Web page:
As with any goings-on in Leaf Nation, the reactions of the most dedicated fans in the league to the Leafs’ recent skid has been, in some cases a bit extreme. Flip up a Twitterfeed full of Leaf fans any time the Buds are losing a game, and you’ll see all kinds of people calling for any number of changes to the club, with the most common target being the surly guy behind the bench: Coach Ron Wilson. There’s no question this is a make-or-break season for the Leafs’ bench boss, after missing the playoffs for the last three seasons, and finishing last in the Northeast Division two of the three seasons. With his contract up after this season, it’s pretty much playoffs or bust for the guiding hand behind one of the league’s youngest teams.
For a guy who won 4 division titles and made the playoffs 8 times in the 14 seasons before joining the Leafs, the past three seasons have had to be difficult for him, but there’s no question that the Leafs’ roster when he arrived was well below the stature of teams like the Olaf Kolzig-led Capitals in ’98, or the Sharks he took over in 2002, who boasted talents like Evgeni Nabokov and Patrick Marleau. One of only 7 men to ever win 600 NHL games behind the bench, it’s a bit astounding that he has yet to bring the Leafs back to respectability (although this season appears to be a step in the right direction).
Now, before I explain why I think the heat needs to be taken out from under Wilson’s seat for this season (and believe me, I don’t think for one second that the media, Twitter or blogosphere has any impact whatsoever on Burke’s decision-making process anyways), there’s obviously some big flaws. The big one is the penalty kill. I don’t know whether it’s a philosophical shift that’s needed, or if there’s simply something that’s simply not being appropriately communicated between coaches and players, but after three seasons of total ineptitude on the kill, it’s gotten a bit ridiculous. Wilson hasn’t made himself many friends in the media, with his sometimes-dodgy responses to personnel and injury-related questions, and he can be a bit gruff at times. Frankly, none of that bothers me, but it’s not earning him any more credit with people already out for his head.
That said, I can come up with a bunch of reasons that point to Wilson being a good coach despite all the naysayers. For starters, as mentioned earlier, the Leafs are one of the youngest teams in the league. Defensemen are notorious for developing slower than forwards, and I’d say it’s a safe bet that defensive forwards are a bit slower to adapt their game to the high-octane game at the NHL level. Name me an NHL team with star penalty killers under the age of 25, and I’ll call it a serious anomaly. The point is, while I’m not certainly not excusing Wilson for the penalty kill struggles, there are other sources of the problem.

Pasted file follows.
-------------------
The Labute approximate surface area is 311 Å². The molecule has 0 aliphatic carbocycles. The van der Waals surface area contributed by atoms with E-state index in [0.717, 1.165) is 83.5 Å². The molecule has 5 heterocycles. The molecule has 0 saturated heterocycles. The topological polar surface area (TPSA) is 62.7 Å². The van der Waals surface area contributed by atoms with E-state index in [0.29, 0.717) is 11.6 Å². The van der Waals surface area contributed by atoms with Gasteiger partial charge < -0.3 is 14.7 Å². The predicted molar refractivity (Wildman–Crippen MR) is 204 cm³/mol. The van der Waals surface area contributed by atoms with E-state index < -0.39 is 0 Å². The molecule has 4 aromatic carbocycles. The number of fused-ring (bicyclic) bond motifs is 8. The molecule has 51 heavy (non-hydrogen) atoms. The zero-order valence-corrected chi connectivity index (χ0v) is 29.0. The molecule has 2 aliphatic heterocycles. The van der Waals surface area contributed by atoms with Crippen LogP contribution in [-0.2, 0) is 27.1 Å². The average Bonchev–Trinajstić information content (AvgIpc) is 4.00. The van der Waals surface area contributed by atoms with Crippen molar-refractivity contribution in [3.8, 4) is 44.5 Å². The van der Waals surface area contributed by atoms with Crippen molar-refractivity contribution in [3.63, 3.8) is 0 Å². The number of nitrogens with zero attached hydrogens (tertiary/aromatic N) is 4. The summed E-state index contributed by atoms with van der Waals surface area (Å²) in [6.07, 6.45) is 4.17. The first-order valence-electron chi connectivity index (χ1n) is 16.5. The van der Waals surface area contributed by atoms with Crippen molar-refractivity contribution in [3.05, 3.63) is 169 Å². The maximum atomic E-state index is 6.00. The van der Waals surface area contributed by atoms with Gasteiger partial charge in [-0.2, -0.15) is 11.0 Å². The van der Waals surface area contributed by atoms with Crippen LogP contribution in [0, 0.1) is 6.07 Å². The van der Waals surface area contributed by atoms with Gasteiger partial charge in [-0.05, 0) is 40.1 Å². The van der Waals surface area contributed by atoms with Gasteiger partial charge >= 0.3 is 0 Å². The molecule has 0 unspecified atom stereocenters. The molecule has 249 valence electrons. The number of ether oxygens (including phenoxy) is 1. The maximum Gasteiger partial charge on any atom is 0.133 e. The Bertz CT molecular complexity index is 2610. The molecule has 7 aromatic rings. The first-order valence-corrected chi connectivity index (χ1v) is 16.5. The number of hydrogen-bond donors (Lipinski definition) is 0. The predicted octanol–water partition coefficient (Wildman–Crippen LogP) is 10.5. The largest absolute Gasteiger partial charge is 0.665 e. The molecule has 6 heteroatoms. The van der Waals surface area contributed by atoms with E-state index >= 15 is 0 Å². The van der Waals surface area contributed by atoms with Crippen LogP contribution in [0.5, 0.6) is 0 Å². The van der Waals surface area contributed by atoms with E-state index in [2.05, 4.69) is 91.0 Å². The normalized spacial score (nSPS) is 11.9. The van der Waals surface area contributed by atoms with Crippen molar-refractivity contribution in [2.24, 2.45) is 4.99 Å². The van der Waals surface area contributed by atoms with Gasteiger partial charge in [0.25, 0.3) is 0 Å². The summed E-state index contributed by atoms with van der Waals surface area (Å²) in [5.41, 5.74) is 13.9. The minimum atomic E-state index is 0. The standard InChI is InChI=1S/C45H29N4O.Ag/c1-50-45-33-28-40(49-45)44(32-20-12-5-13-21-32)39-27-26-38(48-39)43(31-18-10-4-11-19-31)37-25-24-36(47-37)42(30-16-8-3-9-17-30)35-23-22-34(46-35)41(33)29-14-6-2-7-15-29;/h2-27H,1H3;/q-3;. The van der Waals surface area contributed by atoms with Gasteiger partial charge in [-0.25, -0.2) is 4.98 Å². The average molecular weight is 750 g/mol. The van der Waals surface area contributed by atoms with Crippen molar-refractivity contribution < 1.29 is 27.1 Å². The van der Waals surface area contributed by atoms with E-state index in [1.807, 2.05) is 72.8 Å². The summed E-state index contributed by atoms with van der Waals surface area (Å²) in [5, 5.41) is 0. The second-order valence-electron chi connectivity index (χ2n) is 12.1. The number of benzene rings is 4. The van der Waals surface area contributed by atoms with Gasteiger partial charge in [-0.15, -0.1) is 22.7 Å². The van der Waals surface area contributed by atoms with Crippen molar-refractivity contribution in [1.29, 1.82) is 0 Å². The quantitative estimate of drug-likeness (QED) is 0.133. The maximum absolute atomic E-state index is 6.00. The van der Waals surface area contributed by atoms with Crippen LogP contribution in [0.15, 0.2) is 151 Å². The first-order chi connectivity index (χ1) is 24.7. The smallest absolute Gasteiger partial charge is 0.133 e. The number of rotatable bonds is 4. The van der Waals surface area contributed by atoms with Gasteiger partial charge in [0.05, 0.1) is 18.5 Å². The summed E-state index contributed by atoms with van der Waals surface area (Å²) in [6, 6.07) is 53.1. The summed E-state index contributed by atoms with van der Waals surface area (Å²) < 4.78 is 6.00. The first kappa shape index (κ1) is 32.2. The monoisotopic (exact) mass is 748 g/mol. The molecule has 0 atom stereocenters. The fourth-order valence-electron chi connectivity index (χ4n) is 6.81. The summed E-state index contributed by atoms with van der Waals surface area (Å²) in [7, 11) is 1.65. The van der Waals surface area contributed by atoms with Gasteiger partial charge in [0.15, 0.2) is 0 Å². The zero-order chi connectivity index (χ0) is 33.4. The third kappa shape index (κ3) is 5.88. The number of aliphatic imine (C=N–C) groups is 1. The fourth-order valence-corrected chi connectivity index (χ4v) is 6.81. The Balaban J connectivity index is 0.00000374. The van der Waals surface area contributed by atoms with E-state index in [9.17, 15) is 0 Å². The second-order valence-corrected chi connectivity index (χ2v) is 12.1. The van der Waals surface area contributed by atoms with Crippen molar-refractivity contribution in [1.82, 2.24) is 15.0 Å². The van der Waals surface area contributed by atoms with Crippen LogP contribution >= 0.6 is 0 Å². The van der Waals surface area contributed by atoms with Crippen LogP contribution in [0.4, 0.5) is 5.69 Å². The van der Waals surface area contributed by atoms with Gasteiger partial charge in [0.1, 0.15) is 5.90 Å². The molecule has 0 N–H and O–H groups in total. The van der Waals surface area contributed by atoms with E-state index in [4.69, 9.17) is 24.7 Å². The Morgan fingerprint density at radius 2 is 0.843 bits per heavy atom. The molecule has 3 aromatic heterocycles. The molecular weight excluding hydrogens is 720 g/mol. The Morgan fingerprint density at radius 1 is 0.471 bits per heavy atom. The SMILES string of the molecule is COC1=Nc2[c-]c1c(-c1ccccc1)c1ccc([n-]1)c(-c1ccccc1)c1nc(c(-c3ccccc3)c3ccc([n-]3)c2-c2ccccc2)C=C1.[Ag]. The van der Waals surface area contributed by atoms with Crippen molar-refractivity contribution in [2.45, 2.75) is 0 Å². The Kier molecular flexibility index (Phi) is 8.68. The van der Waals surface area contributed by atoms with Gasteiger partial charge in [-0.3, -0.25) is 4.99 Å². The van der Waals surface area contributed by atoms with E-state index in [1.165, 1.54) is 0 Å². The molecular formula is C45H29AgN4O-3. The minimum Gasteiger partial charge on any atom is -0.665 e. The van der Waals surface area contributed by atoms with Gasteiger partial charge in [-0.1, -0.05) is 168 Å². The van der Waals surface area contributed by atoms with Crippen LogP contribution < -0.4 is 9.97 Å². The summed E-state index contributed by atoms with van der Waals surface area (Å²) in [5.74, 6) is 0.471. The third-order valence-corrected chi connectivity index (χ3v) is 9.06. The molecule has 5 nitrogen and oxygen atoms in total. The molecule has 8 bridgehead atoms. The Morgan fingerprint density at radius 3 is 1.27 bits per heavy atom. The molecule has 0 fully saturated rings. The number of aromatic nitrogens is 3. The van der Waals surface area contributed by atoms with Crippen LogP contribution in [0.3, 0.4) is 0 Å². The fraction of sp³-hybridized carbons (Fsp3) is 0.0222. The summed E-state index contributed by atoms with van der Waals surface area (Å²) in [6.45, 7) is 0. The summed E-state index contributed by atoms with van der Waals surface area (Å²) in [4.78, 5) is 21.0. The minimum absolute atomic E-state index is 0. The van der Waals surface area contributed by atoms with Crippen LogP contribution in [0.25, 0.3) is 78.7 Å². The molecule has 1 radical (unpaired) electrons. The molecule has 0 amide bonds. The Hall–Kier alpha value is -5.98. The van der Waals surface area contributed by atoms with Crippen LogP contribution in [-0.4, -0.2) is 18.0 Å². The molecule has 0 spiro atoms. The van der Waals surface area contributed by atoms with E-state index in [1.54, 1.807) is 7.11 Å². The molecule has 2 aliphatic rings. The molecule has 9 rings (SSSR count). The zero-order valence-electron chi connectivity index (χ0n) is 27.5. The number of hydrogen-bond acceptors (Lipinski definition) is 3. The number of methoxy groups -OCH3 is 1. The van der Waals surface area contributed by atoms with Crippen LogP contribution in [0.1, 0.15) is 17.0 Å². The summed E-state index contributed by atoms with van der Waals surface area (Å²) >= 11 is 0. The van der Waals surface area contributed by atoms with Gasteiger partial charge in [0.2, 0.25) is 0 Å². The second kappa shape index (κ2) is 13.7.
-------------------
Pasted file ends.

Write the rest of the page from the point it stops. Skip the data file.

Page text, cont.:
Inconsistent goaltending has been something that’s plagued the Leafs since before Wilson began his tenure here, and that hasn’t changed this season. Coaching aside, when a team gives up weak goals like some of the ones that have gone in this season, there’s no one to blame but the goalies themselves. Jonas Gustavsson and James Reimer have both shown potential for being solid between the pipes, especially this season, but they aren’t exactly leading Vezina candidates at the moment.
My point is, that while there are many out there who automatically assume that a new coach would come in here and immediately right all the wrongs. The hot start for the Buds has raised the already-high expectations of many fans here in Leaf Nation, but the fact of the matter is, where the Leafs are located in the standings is exactly where they’re supposed to be. No, Wilson hasn’t been perfect, but neither has his very young team, or its very young goaltenders. This is a rebuilding club with a ton of potential, and in my mind, Wilson, the guy who’s been there with the core group of this young team, is the one who will take them back to the promised land. For fans of a team that hasn’t won a Cup in my lifetime, it feels wrong to preach patience, but every once in awhile, that’s exactly what’s needed.